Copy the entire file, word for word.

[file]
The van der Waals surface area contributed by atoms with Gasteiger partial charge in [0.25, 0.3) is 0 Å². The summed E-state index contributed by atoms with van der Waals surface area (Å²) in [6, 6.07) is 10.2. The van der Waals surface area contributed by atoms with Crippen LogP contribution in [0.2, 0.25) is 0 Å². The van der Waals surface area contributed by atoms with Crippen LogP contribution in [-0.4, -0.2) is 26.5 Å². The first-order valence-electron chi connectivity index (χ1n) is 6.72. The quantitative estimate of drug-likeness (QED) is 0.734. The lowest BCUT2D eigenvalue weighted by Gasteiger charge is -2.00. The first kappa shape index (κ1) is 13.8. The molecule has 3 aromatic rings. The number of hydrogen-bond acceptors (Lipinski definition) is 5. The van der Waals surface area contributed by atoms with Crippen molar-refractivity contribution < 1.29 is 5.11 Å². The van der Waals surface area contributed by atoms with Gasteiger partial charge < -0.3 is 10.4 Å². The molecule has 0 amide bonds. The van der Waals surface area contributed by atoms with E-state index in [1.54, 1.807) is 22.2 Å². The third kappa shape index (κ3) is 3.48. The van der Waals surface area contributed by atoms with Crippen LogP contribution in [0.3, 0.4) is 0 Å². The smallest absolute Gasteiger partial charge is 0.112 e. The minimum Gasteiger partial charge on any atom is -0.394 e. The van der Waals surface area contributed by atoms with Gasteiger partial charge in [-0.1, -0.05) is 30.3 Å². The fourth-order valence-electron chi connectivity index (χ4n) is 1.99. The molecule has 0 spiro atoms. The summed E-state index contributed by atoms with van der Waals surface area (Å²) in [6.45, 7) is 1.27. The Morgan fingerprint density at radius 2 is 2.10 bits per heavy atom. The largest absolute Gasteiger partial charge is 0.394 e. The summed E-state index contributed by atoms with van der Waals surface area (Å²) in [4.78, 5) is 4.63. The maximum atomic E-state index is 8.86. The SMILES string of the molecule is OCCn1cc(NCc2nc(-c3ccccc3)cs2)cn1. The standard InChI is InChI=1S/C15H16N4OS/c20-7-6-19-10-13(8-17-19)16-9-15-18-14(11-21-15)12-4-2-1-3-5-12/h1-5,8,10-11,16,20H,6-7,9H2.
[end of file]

The van der Waals surface area contributed by atoms with Gasteiger partial charge in [0.25, 0.3) is 0 Å². The summed E-state index contributed by atoms with van der Waals surface area (Å²) in [6, 6.07) is 10.2. The van der Waals surface area contributed by atoms with Crippen LogP contribution in [0.2, 0.25) is 0 Å². The van der Waals surface area contributed by atoms with Crippen LogP contribution in [-0.4, -0.2) is 26.5 Å². The first-order valence-electron chi connectivity index (χ1n) is 6.72. The quantitative estimate of drug-likeness (QED) is 0.734. The lowest BCUT2D eigenvalue weighted by Gasteiger charge is -2.00. The first kappa shape index (κ1) is 13.8. The molecule has 3 aromatic rings. The number of hydrogen-bond acceptors (Lipinski definition) is 5. The van der Waals surface area contributed by atoms with Crippen molar-refractivity contribution < 1.29 is 5.11 Å². The van der Waals surface area contributed by atoms with Gasteiger partial charge < -0.3 is 10.4 Å². The molecule has 0 amide bonds. The van der Waals surface area contributed by atoms with E-state index in [1.54, 1.807) is 22.2 Å². The third kappa shape index (κ3) is 3.48. The van der Waals surface area contributed by atoms with Crippen LogP contribution in [0.3, 0.4) is 0 Å². The smallest absolute Gasteiger partial charge is 0.112 e. The minimum Gasteiger partial charge on any atom is -0.394 e. The van der Waals surface area contributed by atoms with Gasteiger partial charge in [-0.1, -0.05) is 30.3 Å². The fourth-order valence-electron chi connectivity index (χ4n) is 1.99. The molecule has 0 spiro atoms. The summed E-state index contributed by atoms with van der Waals surface area (Å²) in [6.45, 7) is 1.27. The Morgan fingerprint density at radius 2 is 2.10 bits per heavy atom. The largest absolute Gasteiger partial charge is 0.394 e. The summed E-state index contributed by atoms with van der Waals surface area (Å²) in [4.78, 5) is 4.63. The maximum atomic E-state index is 8.86. The SMILES string of the molecule is OCCn1cc(NCc2nc(-c3ccccc3)cs2)cn1. The standard InChI is InChI=1S/C15H16N4OS/c20-7-6-19-10-13(8-17-19)16-9-15-18-14(11-21-15)12-4-2-1-3-5-12/h1-5,8,10-11,16,20H,6-7,9H2.